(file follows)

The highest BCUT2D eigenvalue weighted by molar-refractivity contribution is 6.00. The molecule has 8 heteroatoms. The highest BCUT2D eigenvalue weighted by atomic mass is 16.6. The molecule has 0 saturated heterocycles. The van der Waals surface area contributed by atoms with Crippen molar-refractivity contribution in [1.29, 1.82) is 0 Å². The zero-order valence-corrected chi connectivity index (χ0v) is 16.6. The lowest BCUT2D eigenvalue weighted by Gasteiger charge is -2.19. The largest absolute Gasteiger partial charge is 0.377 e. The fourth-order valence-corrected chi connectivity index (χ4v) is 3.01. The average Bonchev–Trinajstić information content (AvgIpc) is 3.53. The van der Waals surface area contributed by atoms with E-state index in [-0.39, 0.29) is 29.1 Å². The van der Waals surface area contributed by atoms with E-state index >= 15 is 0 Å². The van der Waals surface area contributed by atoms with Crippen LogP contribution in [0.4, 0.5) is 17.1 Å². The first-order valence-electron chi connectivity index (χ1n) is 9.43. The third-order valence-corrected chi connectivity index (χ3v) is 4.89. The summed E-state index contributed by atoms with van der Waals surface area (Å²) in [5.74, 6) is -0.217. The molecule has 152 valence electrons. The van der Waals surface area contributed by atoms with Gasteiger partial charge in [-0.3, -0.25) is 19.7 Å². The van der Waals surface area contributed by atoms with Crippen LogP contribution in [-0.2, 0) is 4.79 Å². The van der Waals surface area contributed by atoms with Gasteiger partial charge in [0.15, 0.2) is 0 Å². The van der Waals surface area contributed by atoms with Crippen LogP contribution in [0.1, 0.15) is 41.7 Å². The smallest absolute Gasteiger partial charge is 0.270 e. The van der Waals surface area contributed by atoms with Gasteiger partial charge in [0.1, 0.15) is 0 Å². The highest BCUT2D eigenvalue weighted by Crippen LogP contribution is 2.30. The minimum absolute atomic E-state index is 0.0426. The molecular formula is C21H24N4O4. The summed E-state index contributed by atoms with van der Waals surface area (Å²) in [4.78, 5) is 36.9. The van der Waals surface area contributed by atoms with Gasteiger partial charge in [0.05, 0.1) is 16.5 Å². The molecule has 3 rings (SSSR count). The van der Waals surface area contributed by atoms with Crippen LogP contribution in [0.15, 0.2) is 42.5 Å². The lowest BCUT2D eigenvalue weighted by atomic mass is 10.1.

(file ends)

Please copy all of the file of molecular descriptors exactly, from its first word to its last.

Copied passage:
The highest BCUT2D eigenvalue weighted by molar-refractivity contribution is 6.00. The molecule has 8 heteroatoms. The highest BCUT2D eigenvalue weighted by atomic mass is 16.6. The molecule has 0 saturated heterocycles. The van der Waals surface area contributed by atoms with Crippen molar-refractivity contribution in [1.29, 1.82) is 0 Å². The zero-order valence-corrected chi connectivity index (χ0v) is 16.6. The lowest BCUT2D eigenvalue weighted by Gasteiger charge is -2.19. The largest absolute Gasteiger partial charge is 0.377 e. The fourth-order valence-corrected chi connectivity index (χ4v) is 3.01. The average Bonchev–Trinajstić information content (AvgIpc) is 3.53. The van der Waals surface area contributed by atoms with E-state index in [-0.39, 0.29) is 29.1 Å². The van der Waals surface area contributed by atoms with E-state index >= 15 is 0 Å². The van der Waals surface area contributed by atoms with Crippen LogP contribution in [0.4, 0.5) is 17.1 Å². The first-order valence-electron chi connectivity index (χ1n) is 9.43. The third-order valence-corrected chi connectivity index (χ3v) is 4.89. The summed E-state index contributed by atoms with van der Waals surface area (Å²) in [5.74, 6) is -0.217. The molecule has 152 valence electrons. The van der Waals surface area contributed by atoms with Gasteiger partial charge in [-0.3, -0.25) is 19.7 Å². The van der Waals surface area contributed by atoms with Crippen LogP contribution in [-0.2, 0) is 4.79 Å². The van der Waals surface area contributed by atoms with Gasteiger partial charge in [0.15, 0.2) is 0 Å². The van der Waals surface area contributed by atoms with Crippen LogP contribution in [0.1, 0.15) is 41.7 Å². The smallest absolute Gasteiger partial charge is 0.270 e. The van der Waals surface area contributed by atoms with Gasteiger partial charge in [0.1, 0.15) is 0 Å². The highest BCUT2D eigenvalue weighted by Crippen LogP contribution is 2.30. The minimum absolute atomic E-state index is 0.0426. The molecular formula is C21H24N4O4. The summed E-state index contributed by atoms with van der Waals surface area (Å²) in [4.78, 5) is 36.9. The van der Waals surface area contributed by atoms with Gasteiger partial charge in [0.05, 0.1) is 16.5 Å². The molecule has 3 rings (SSSR count). The van der Waals surface area contributed by atoms with Crippen LogP contribution in [0.15, 0.2) is 42.5 Å². The lowest BCUT2D eigenvalue weighted by atomic mass is 10.1.